Professor Profile: Audrey Friedman
Dean of the Lynch School Loves Both Nature and Nurture
Published: Sunday, March 18, 2012
Updated: Wednesday, January 9, 2013 18:01
Audrey Friedman, associate professor and assistant dean of undergraduate students of the Lynch School of Education (LSOE), insists that her students call her Audrey because she believes it creates an atmosphere of collaboration and mutual respect. She began at Boston College in 1988 as a doctoral student in the curriculum and instruction program. Since then, she has worked her way through the ranks, becoming a professor in 1996, earning tenure in 2002, and rising to department chair in 2003 before becoming dean this year.
In addition to her administrative duties, Friedman teaches three courses. She facilitates the Undergraduate Inquiry Seminar, Theory and Pedagogy in the English Language Arts Classroom, a graduate level course, and English Secondary Methods. Friedman has also taught the Capstone course Science for Social Justice.
After graduating from a public high school in western Massachusetts, Friedman attended the University of Massachusetts, Amherst where she studied Zoology and English literature before adding secondary education to her list of majors at the beginning of her senior year. “Teaching for me was a happy accident,” Friedman said. “My goal was to become a research biologist, but the summer before my senior year, my husband proposed and indicated I needed to go to work to put him through dental school.”
Upon completing her undergraduate work, Friedman took a job teaching science and literature in an urban public alternative school in Philadelphia. While teaching, she earned a Master’s degree in reading and literature at the University of Pennsylvania. Her time in this setting was important to the development of her teaching philosophy. “I loved teaching in an urban school. I had a great deal of autonomy, but there was an immense amount of collaboration,” Friedman said. “I can’t imagine myself doing anything else.”
Toward the end of her time in Philadelphia, a decline in the prestige of education as a profession began. “We were valued and supported in Philadelphia. Then, in the late 70’s, respect for teachers as professionals, problem solvers, and activists for social justice started to diminish,” she said. “The tenor was that teachers needed to be fixed.”
Friedman disagreed with this assessment of teachers. She said that there are many factors that affect achievement, and “almost every teacher brings meaningful expertise to the classroom.” She believes that teachers are not the problem. “We don’t need fixing. We need support, a genuine invitation to the conversation about teaching and learning, and we need to remember that our primary responsibility is to the student,” Friedman declared.
When she returned to Massachusetts, she completed a Master’s degree in critical and creative thinking at the University of Massachusetts, Boston and taught English at her alma mater. In addition to teaching, she also developed curriculum aids for literature with John Savage, professor emeritus, who encouraged her to apply for the doctoral program in the LSOE. “He was the catalyst for my applying here,” Friedman said. “I have an immense amount of respect for him as an educator and a scholar. He has been one of the most influential people in my career and vocational discernment.”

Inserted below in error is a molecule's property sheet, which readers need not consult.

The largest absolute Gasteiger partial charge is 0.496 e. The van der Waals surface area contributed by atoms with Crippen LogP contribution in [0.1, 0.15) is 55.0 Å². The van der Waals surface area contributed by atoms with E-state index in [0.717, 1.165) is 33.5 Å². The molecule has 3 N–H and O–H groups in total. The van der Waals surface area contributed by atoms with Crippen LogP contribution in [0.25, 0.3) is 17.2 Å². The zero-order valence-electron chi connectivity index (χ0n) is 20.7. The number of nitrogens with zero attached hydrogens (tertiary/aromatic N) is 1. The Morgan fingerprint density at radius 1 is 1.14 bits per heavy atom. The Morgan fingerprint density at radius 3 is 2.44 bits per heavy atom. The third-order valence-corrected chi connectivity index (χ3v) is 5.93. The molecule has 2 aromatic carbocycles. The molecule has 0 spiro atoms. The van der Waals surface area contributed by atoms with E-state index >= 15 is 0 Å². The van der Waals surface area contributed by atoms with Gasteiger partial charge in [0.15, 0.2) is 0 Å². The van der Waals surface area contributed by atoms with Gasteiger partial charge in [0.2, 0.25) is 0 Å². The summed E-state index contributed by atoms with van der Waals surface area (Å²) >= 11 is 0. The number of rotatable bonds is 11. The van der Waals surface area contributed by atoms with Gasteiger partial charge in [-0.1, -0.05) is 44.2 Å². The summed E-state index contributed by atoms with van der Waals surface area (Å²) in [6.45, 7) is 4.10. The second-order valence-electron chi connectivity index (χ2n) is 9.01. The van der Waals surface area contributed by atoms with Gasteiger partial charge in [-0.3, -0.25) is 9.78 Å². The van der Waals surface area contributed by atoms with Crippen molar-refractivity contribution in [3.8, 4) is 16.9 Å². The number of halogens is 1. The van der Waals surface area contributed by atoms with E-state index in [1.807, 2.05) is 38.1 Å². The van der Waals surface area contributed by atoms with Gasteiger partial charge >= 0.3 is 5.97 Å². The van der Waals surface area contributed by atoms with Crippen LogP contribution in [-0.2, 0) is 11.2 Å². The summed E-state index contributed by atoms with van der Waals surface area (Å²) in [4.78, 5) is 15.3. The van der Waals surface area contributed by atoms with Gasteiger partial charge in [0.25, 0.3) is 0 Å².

After completing her Ph.D., Friedman began teaching at BC and became one of the most effective teacher education instructors to ever pace a classroom in cowboy boots. She not only tells students effective teaching practices, but also models them by requiring students to participate in the activities they may one day use with their students. Friedman’s classroom practices and presence led the Carnegie Foundation and Council for Advancement and Support of Education to award her 2009 Massachusetts Professor of the Year.
Second to her ability to teach is Friedman’s profound care for all members of the Lynch School student body. When students come to her office filled with Star Wars memorabilia and gifts from students she has helped, she greets them with a smile and an excited shout of their name no matter how many administrative tasks she has on her methodically cluttered desk.
She believes the relationships she forms with students outside of the classroom are integral for learning in the classroom. “Relationships between student and advisor are critical. Understanding students as people contributes to my competence in serving their needs and teaching them,” Friedman said. “And they keep me young.”
For Friedman, the best part of BC is the students. “Students ground me. I learn something new everyday. I especially love the students who challenge me,” Friedman said.
“One of the reasons I took [the position as dean] is it allowed more interaction with students, but it also allowed me to continue to teach,” she said. “Our students make a commitment to others that has very little remuneration. They’re not in it for the money. They’re in it for the mission.”
One aspect of BC that Friedman finds problematic is the sometimes-disparaging view that some members of the University have of the Lynch School. “We need to get a message to the larger University about the success of our graduates,” she said. “Ninety-eight percent of our graduates who want jobs in education get them. Given this economy, that is quite good. Also, our students remain in classrooms significantly longer than the national average, and 75 percent of our graduates are still in their professions.”